Nathaniel's Crusade

This is Nathaniel our "Tough Cookie" he is 11 and was born with Aortic Stenosis. 

Aortic valve stenosis — or aortic stenosis — occurs when the heart's aortic valve narrows. This narrowing prevents the valve from opening fully, which reduces or blocks blood flow from your heart into the main artery to your body (aorta) and onward to the rest of your body.

When the blood flow through the aortic valve is reduced or blocked, your heart needs to work harder to pump blood to your body. Eventually, this extra work limits the amount of blood it can pump, and this can cause symptoms as well as possibly weaken your heart muscle.

We spent a good part of three months after he was born at St. Joseph's Children's hospital in Tampa waiting for him to be strong enough for surgery. We opted for balloon valvuloplasty.  A valvuloplasty, also known as balloon valvuloplasty or balloon valvotomy, is a procedure to repair a heart valve that has a narrowed opening. It was successful and we have been blessed enough to go the past 11 years with close monitoring of the leak that the valvuloplasty caused. We have had a few scares along the way but have always been fortunate enough to get him back up and going again without surgery. 

Now after about a year of going to the cardiologist every two months the leak has grown to moderate/severe and surgery was recommended. I have spent the last eleven years watching and monitoring all the new surgeries and advancements that the medical field has made in this area and after heavy research and consulting with a few Dr.'s we have decide on the Ross Procedure for Nathaniel. 

The Ross procedure is usually performed on patients younger than ages 40 to 50 who want to avoid taking long-term anticoagulant medications after surgery. During this procedure, the patient's own pulmonary valve is removed and used to replace the diseased aortic valve. The pulmonary valve is then replaced with a pulmonary homograft, or donor valve.

The Ross procedure eliminates the need for Lifetime Anticoagulation (Warfarin), in studies it shows better freedom from long term chances of stroke and major hemorrhage. However despite these better long term outcomes it is under a lot of criticism as they are taking a single valve issue and making it a multi valve issue. Although, with that in mind, the aortic valve is the one with the highest amount of pressure and the pulmonary valve does not have as much on it.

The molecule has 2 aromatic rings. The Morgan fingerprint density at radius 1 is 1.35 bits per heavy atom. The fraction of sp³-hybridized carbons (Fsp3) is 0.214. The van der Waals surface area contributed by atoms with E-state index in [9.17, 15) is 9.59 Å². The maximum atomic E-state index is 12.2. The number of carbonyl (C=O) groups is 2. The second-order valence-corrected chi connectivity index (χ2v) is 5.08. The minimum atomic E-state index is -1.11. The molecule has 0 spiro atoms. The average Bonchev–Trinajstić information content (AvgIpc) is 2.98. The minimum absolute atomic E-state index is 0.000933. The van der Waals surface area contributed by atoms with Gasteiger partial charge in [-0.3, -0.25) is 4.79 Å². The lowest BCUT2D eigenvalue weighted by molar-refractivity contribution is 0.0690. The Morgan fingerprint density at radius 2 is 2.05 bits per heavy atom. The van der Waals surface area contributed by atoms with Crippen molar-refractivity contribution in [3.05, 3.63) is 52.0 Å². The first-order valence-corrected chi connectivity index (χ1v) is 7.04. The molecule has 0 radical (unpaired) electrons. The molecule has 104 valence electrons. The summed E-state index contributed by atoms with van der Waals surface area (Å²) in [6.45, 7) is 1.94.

On top of that, the donor valves tend to wear out faster and the procedure to replace the pulmonary valve is easier and less invasive if there is a need for re-surgery. So both surgeries, comparatively, run the risk for the need for re-surgery but with the donor valve in the pulmonary spot it gives him a better possibility for a much smoother reoperation than if they had to replace the aorta valve.

Fun Fact – they state that you can actually hear the mechanical valve if they use that – which decreases the quality of life due to sound and having to take medication that causes so many complications for life. Which is another reason why we are shying away from regular mechanical aortic valve replacement. 

So this is the story of our tough cookie's journey preparing, going through and recovering from open heart surgery. His surgery is set for October 9th, 2017. 

Feel free to post comments and well wishes or share anything you think would be helpful, inspirational, or really anything that would bring a smile to Nathaniel's face as we go through this stage in his life or just feel free to follow us along the way. We love you all and thank you for all your support and love!

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  • Sheryl Meyer 
    • $50 
    • 27 mos
  • Michael Mugge 
    • $25 
    • 28 mos
  • Morgan Beam 
    • $25 
    • 29 mos
  • Katherine Crabbe 
    • $100 
    • 29 mos
  • Kaori Osawa 
    • $20 
    • 29 mos
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Carrie Bargas 
Titusville, FL
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